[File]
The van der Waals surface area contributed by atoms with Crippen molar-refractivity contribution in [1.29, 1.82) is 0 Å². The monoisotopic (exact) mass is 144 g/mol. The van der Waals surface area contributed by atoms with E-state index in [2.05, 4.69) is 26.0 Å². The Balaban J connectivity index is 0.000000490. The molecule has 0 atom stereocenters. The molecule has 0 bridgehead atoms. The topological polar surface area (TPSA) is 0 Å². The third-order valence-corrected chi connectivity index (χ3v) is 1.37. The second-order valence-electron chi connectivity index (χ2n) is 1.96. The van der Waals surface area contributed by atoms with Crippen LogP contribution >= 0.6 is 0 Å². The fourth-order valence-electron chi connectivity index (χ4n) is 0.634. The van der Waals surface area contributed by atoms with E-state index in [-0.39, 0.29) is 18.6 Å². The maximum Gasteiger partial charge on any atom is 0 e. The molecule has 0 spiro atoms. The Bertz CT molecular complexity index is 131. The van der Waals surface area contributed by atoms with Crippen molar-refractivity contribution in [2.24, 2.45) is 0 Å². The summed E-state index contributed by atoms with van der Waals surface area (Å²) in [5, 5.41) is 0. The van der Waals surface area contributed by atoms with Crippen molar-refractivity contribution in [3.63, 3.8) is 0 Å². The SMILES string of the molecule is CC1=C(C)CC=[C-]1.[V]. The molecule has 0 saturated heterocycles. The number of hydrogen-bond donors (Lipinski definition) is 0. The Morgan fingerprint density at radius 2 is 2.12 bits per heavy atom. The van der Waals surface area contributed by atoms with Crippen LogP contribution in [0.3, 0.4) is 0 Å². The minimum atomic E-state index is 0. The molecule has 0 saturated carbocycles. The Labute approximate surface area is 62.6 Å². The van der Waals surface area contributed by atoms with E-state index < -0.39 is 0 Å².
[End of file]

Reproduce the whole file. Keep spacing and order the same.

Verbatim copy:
The van der Waals surface area contributed by atoms with Crippen molar-refractivity contribution in [1.29, 1.82) is 0 Å². The monoisotopic (exact) mass is 144 g/mol. The van der Waals surface area contributed by atoms with E-state index in [2.05, 4.69) is 26.0 Å². The Balaban J connectivity index is 0.000000490. The molecule has 0 atom stereocenters. The molecule has 0 bridgehead atoms. The topological polar surface area (TPSA) is 0 Å². The third-order valence-corrected chi connectivity index (χ3v) is 1.37. The second-order valence-electron chi connectivity index (χ2n) is 1.96. The van der Waals surface area contributed by atoms with Crippen LogP contribution >= 0.6 is 0 Å². The fourth-order valence-electron chi connectivity index (χ4n) is 0.634. The van der Waals surface area contributed by atoms with E-state index in [-0.39, 0.29) is 18.6 Å². The maximum Gasteiger partial charge on any atom is 0 e. The molecule has 0 spiro atoms. The Bertz CT molecular complexity index is 131. The van der Waals surface area contributed by atoms with Crippen molar-refractivity contribution in [2.24, 2.45) is 0 Å². The summed E-state index contributed by atoms with van der Waals surface area (Å²) in [5, 5.41) is 0. The van der Waals surface area contributed by atoms with Crippen molar-refractivity contribution in [3.63, 3.8) is 0 Å². The SMILES string of the molecule is CC1=C(C)CC=[C-]1.[V]. The molecule has 0 saturated heterocycles. The number of hydrogen-bond donors (Lipinski definition) is 0. The Morgan fingerprint density at radius 2 is 2.12 bits per heavy atom. The van der Waals surface area contributed by atoms with Crippen LogP contribution in [0.3, 0.4) is 0 Å². The minimum atomic E-state index is 0. The molecule has 0 saturated carbocycles. The Labute approximate surface area is 62.6 Å². The van der Waals surface area contributed by atoms with E-state index < -0.39 is 0 Å².